To ask what should be done about Islam is ultimately to ask how we should also combat the indifference – and now open hostility – to Christianity in the West.


1966 Letter Reveals Cardinal Ottaviani’s Post-Conciliar Concerns

Today, the French Catholic website, Riposte Catholique, made reference to Tradinews, another French Catholic website, which published an important 1966 confidential letter written by Cardinal Alfredo Ottaviani, the Pro-Prefect of the Congregation for the Doctrine of the Faith, and then sent by him to all the Presidents of the Bishops’ Conferences in the world.

After our contacting the editors of Tradinews in order to find out more information about this letter, they kindly and promptly sent us a direct reference to the letter on the Vatican website. By means of this letter, Cardinal Ottaviani attempted to forestall the further spreading of erroneous interpretations of the Second Vatican Council, only ONE year after its formal ending! This letter is thus significant because it shows that the doctrinal confusion had started to spread right after the formal closing of the council.

Cardinal Ottaviani had every reason to be concerned since he had been fighting during the entirety of the council proceedings for the preservation of the entire Catholic Faith in its integrity. As The Washington Post tendentiously (and progressively) put it in 1979, upon his death:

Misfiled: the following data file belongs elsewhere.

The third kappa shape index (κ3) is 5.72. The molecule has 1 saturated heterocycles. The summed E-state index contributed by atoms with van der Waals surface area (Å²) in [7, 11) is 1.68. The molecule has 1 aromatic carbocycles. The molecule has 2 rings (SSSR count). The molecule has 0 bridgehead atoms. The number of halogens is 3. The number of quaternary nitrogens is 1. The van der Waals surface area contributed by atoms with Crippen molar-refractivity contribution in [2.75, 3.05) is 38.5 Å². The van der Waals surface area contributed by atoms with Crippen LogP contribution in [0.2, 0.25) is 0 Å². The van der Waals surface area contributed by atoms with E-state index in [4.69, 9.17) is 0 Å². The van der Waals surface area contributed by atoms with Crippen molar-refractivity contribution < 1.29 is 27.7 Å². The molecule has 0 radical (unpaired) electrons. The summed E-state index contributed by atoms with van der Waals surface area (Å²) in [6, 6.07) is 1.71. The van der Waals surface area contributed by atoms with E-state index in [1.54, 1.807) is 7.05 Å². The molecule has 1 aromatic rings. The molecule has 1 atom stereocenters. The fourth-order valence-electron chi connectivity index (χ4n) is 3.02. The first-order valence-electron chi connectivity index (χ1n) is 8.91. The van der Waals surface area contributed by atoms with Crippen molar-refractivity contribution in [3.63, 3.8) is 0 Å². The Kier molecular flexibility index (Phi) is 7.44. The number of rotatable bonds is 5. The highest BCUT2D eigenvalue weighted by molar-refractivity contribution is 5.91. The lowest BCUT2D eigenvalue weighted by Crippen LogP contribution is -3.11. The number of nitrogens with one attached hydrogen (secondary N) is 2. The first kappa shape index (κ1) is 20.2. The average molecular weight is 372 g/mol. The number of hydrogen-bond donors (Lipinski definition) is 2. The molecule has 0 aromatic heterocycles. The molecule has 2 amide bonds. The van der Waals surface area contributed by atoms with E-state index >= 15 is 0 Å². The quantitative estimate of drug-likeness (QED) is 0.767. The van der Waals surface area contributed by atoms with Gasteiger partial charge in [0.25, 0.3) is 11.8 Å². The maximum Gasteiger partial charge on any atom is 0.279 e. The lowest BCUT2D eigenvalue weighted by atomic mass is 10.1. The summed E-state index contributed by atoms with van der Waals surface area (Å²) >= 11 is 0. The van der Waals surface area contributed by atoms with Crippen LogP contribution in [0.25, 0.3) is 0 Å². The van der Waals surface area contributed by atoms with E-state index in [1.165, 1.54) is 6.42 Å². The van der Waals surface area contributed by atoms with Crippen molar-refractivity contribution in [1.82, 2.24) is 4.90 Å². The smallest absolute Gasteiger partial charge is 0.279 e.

He [Cardinal Ottaviani] bitterly opposed the efforts of Pope John XXIII in calling the Second Vatican Council to Modernize the church and was the leader and strategist for the most conservative forces in the church once the council got under way. […]

More than once the cardinal clashed with progressive bishops on the floor of the council in his opposition to modernizing trends, such as authorizing mass in the language of the people or breaking down the centuries-old walls of separation between Catholic and other Christian churches.

When most of the decisions went against him, he used his vast influence in the Roman Curia – the church’s central administrative body – to delay as long as possible implementing them.

Sometimes this tactic backfired. In 1967, he issued an order that Catholics were not to join with Protestants in special prayer services for Christian unity – activities that were well within the guidelines laid down by Vatican II. Many bishops already had given their approval for such services.

Pope Paul VI learned about the controversy and countermanded Cardinal Ottaviani’s order.

Cardinal Ottaviani opposed the council decision allowing translation of the mass from Latin into the language of the people, and at one time gave powerful Curia backing to an American priest [not identified] who started a movement to preserve the Latin mass.